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NEW guidance has been published to help employers deal with requests to disclose information under data protection rules.

Under the Data Protection Act, anyone has the right to find out what information is held about them by an organisation. It doesn’t matter if they are a private company, and whether the request is from an employee or even a customer.

If a request to disclose the information is made, the organisation only usually has 40 days to comply, and the most they can charge is £10, even if collating and copying the information is going to cost far more.

Data Protection Act Requests for Disclosure

The number of requests for disclosure has increased each year and so has the number of complaints made to the Information Commissioner’s Office (ICO), who adjudicate on whether the law has been complied with. Last year they handled more than 6000 complaints.

ICO Code of Practice

The ICO has now published a Code of Practice on what companies have to disclose to their staff or their customers. Not all information held has to be disclosed, as there are important exemptions to the general rule of disclosure. This includes information about references, tax matters, legal advice the company has obtained, and “management information”, such as financial projections.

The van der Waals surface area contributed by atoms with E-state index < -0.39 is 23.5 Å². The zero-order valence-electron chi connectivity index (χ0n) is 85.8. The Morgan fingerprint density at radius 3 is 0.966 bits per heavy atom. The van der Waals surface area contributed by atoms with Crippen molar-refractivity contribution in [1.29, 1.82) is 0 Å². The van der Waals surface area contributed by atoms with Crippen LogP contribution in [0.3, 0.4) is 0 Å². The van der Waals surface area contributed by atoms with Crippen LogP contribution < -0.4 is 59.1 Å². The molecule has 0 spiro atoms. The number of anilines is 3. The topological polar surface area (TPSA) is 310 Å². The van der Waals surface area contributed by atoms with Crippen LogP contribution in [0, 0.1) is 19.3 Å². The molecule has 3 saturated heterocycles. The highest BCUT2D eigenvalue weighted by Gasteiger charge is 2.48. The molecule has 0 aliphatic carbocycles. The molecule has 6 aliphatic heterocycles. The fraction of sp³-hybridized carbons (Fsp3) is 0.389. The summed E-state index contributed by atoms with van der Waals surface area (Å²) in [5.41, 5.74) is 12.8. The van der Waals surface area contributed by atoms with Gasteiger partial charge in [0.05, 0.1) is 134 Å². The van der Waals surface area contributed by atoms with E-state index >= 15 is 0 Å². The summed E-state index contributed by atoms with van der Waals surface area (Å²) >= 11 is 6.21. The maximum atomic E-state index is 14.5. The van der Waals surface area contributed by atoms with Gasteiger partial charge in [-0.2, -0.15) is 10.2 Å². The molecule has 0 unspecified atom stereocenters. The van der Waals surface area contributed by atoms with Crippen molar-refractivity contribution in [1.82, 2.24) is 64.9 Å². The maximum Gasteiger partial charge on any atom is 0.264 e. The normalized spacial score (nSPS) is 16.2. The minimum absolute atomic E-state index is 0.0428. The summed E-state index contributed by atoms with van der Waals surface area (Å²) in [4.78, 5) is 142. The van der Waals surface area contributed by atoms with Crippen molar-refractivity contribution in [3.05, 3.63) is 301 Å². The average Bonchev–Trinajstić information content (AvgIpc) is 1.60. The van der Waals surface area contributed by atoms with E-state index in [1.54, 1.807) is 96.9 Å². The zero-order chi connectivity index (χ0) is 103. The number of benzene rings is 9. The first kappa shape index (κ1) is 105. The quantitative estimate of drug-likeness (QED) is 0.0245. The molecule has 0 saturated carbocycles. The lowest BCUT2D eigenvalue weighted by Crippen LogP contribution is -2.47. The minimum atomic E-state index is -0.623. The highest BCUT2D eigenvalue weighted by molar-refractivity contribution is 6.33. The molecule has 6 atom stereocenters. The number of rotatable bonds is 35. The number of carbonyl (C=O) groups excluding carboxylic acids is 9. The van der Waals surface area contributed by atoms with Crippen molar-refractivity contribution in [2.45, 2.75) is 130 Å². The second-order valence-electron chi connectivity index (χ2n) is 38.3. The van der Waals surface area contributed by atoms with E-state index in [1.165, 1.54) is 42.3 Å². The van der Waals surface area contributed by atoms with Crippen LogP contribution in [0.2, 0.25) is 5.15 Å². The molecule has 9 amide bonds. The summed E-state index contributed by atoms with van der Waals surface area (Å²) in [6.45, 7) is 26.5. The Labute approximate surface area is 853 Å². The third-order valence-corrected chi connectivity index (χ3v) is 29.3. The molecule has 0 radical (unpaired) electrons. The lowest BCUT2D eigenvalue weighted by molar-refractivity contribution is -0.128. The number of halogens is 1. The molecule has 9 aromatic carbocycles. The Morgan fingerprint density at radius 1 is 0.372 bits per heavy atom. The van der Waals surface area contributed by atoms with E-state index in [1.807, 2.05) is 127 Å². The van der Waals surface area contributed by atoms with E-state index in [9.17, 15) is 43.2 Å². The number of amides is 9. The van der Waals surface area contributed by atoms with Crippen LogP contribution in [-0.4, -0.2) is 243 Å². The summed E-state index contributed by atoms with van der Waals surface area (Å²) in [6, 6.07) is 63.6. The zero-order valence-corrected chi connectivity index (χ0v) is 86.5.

However, failure to disclose the relevant information, or disclosing information which should not have been released, can result in a criminal conviction and a fine – in January 2013, Sony were fined £250,000 and in August 2013 the Bank of Scotland fined £75,000 for sending out information by fax to the wrong number.

Employment Lawyers For Data Protection Legal Advice Glasgow

*The Glasgow Law Practice advises employers and individuals on their rights and responsibilities under data protection law. Contact